Saturday, October 18, 2014

Labels and Identity

Raven-Simone said in a recent interview with Oprah that she was tired of labels and didn’t want to be called gay or African-American, but simply American because it’s all encompassing. She also added she didn’t know where in Africa her ancestors originated from, but knew her roots were in Louisiana. Oprah’s prediction that her comments were going to create a storm on social media came true shortly after the interview aired. People were up in arms over Raven’s interview with most feeling she was disassociating herself from African-Americans.

While I understand her reason for not wanting to be tagged with labels because they are reductive, I also understand the public backlash against her comment. As much as labels can be constrictive, they can also serve to highlight or identify a marginalized people. Usually, these people have been pushed to the periphery of society or have had their rights trampled on, so for them a label is their way of saying: “We exist, we are here, and you’re going to hear us out.”

For instance, the suffragettes of late 19th century Britain advocated for women’s right to vote. Feminists seek to highlight and end gender bias against women since they have long been denied parity with men on social, economic and political affairs, even though they constitute half the world’s population; while gay advocacy groups exist to fight homophobia, educate the public and emphasize the problems gay people encounter.

The term African-American was chosen by Black Americans as a way of identifying and connecting with their origins and ancestors, who were violently robbed of their identity when they were slapped with the religion, language and names of slave masters. Black Americans may have also chosen the label, in lieu of ‘American’, to shed light on the racial inequality that has plagued them as a people from the days of slavery through the Jim Crow era down to present day America.
Labels: They make for easy identification, but can be constrictive.
Photo: Buzzfeed
Some individuals may argue that differentiation and labels only exacerbate the problem of discrimination, but does sticking one’s head in the sand and pretending that the problem doesn’t exist make it go away? People normally won’t slap labels on themselves; external forces make them do so and sometimes the epithet is given to them by the oppressor.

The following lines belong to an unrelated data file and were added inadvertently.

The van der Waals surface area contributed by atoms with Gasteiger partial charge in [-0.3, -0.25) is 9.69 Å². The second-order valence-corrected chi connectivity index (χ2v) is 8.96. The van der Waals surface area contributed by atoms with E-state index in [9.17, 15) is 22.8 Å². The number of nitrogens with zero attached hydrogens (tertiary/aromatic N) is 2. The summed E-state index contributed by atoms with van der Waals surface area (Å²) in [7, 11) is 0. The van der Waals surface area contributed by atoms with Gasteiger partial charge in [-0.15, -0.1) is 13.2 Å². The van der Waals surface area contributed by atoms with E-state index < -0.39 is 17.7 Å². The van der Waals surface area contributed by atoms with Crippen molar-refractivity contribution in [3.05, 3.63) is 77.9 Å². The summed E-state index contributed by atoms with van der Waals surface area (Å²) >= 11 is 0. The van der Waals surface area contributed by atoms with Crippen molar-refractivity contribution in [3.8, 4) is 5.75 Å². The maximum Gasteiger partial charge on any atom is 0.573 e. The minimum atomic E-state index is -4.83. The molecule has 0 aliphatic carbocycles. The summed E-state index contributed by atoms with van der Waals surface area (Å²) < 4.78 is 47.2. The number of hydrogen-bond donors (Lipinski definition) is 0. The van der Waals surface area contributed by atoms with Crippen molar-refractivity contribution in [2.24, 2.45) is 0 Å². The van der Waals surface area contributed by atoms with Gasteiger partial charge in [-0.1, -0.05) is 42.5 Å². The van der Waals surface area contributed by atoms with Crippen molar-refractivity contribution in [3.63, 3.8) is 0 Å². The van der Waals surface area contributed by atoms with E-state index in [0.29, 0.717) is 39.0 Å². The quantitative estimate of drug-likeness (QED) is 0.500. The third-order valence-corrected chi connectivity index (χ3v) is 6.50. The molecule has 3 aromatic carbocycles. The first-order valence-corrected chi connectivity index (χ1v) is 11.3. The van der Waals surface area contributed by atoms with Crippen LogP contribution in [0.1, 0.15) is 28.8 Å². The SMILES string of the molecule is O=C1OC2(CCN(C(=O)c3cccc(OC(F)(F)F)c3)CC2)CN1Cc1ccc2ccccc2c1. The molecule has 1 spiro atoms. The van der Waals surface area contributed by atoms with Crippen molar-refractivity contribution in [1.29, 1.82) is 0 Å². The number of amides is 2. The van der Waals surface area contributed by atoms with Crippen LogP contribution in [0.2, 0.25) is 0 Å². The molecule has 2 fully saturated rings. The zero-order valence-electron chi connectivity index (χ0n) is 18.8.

Therefore, if one wishes a label away, then more should be done to eradicate the source for the labeling. Case in point: Feminism will cease to exist once gender parity is achieved; gay rights will no longer be an issue the moment discrimination against the group ends, and perhaps African-Americans will call themselves Americans the day racism against them disappears or fades away.

Although labels have their advantages, they also have their disadvantages in that they diminish a group and force people to conform to certain social or cultural norms. 

I have been told by my Nigerian and non-Nigerian friends, much to my chagrin, that I don’t act Nigerian. Although they mean no harm, I find it rather annoying. What does it even mean to act Nigerian? Does it include knowing all of Fela’s songs or scamming people via the internet? Is there a scientific formula to being Nigerian? 

While I grapple with the Nigerian question, I've also had to deal with accusations of harboring opinions that aren't African. That’s right, as an African I’m expected to possess certain thought patterns and interpret life like every African. Isn’t it hypocritical that the same people who complain about stereotyping turn on you the moment you commit a ‘thought-crime’, by not conforming to their ideas of what they consider African?

Many Africans believe a woman should know how to cook because it’s her traditional responsibility in the home. Personally, I don’t believe it’s a woman’s duty to cook for the household. However, if she’s a better cook than her husband or returns home from work before him, then by all means let her do the cooking; otherwise, the husband should do it. Having a vagina doesn’t mean one should do the cooking neither does it confer one with any cooking prowess. Besides, not all women can cook or enjoy the process – I for one am no cordon bleu chef, I hate cooking and only do so because I have to live. So do my views make me un-African or less of a woman? 

Catholic doctrine teaches that couples shouldn’t use artificial birth control methods. It also preaches that divorced couples who remarry cannot partake in Holy Communion and women cannot be ordained priests. However, in reality, there are several Catholic couples who use artificial birth control, of which the Church is aware since family size has drastically reduced, and staunchly identify with the Catholic Church. 

Also, there are Catholics who believe remarried couples should receive Holy Communion and that women should preside over Mass as priests. Should such people be excommunicated for not toeing the party line? Should they be branded non-Catholics for having differing views from those espoused by the Church?

It’s true that we are products of our environment, but that doesn’t mean we all assimilate information and experience life the same way. With the advent of the internet and cable TV, the nature of our immediate environment has been altered and expanded thereby making opinions more diverse and less parochial. Therefore, people shouldn’t expect individuals to fit the perfect mold of whatever label they have ascribed to them.

For what it’s worth, life would be much easier and better if we recognized one another as human beings without any embellishments. But since it’s impossible to do so, feel free to label; however, be prepared to be terribly disappointed.